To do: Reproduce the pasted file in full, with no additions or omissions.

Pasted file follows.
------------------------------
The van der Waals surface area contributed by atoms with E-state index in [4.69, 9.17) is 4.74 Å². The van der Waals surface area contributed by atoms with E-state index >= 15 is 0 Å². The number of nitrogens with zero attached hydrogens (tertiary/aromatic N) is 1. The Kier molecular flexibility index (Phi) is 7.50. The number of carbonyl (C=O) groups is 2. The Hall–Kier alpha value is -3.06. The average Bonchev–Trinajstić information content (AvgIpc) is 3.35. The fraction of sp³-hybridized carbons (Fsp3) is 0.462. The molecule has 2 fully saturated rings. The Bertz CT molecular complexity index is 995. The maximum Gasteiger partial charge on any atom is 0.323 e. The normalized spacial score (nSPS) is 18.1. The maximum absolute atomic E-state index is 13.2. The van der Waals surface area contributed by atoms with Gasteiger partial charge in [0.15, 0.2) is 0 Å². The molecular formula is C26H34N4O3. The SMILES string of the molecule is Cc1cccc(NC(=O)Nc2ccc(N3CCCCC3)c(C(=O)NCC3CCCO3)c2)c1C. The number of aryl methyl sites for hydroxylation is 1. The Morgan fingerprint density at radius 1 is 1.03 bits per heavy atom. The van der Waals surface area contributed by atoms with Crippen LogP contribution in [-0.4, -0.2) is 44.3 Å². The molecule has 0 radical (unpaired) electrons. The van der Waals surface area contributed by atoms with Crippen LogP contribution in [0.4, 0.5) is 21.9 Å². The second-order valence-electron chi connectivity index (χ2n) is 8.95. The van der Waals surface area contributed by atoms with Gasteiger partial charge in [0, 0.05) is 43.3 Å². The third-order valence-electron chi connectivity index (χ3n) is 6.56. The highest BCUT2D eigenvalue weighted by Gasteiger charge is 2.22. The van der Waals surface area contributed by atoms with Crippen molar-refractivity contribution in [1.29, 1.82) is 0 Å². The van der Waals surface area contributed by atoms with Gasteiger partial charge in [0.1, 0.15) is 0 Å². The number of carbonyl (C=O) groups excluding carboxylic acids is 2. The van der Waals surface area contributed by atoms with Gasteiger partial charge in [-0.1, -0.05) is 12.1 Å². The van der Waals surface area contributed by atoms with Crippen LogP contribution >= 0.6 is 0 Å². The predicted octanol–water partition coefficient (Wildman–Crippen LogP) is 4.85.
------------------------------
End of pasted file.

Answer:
The van der Waals surface area contributed by atoms with E-state index in [4.69, 9.17) is 4.74 Å². The van der Waals surface area contributed by atoms with E-state index >= 15 is 0 Å². The number of nitrogens with zero attached hydrogens (tertiary/aromatic N) is 1. The Kier molecular flexibility index (Phi) is 7.50. The number of carbonyl (C=O) groups is 2. The Hall–Kier alpha value is -3.06. The average Bonchev–Trinajstić information content (AvgIpc) is 3.35. The fraction of sp³-hybridized carbons (Fsp3) is 0.462. The molecule has 2 fully saturated rings. The Bertz CT molecular complexity index is 995. The maximum Gasteiger partial charge on any atom is 0.323 e. The normalized spacial score (nSPS) is 18.1. The maximum absolute atomic E-state index is 13.2. The van der Waals surface area contributed by atoms with Gasteiger partial charge in [0.15, 0.2) is 0 Å². The molecular formula is C26H34N4O3. The SMILES string of the molecule is Cc1cccc(NC(=O)Nc2ccc(N3CCCCC3)c(C(=O)NCC3CCCO3)c2)c1C. The number of aryl methyl sites for hydroxylation is 1. The Morgan fingerprint density at radius 1 is 1.03 bits per heavy atom. The van der Waals surface area contributed by atoms with Crippen LogP contribution in [-0.4, -0.2) is 44.3 Å². The molecule has 0 radical (unpaired) electrons. The van der Waals surface area contributed by atoms with Crippen LogP contribution in [0.4, 0.5) is 21.9 Å². The second-order valence-electron chi connectivity index (χ2n) is 8.95. The van der Waals surface area contributed by atoms with Gasteiger partial charge in [0, 0.05) is 43.3 Å². The third-order valence-electron chi connectivity index (χ3n) is 6.56. The highest BCUT2D eigenvalue weighted by Gasteiger charge is 2.22. The van der Waals surface area contributed by atoms with Crippen molar-refractivity contribution in [1.29, 1.82) is 0 Å². The van der Waals surface area contributed by atoms with Gasteiger partial charge in [0.1, 0.15) is 0 Å². The number of carbonyl (C=O) groups excluding carboxylic acids is 2. The van der Waals surface area contributed by atoms with Gasteiger partial charge in [-0.1, -0.05) is 12.1 Å². The van der Waals surface area contributed by atoms with Crippen LogP contribution >= 0.6 is 0 Å². The predicted octanol–water partition coefficient (Wildman–Crippen LogP) is 4.85.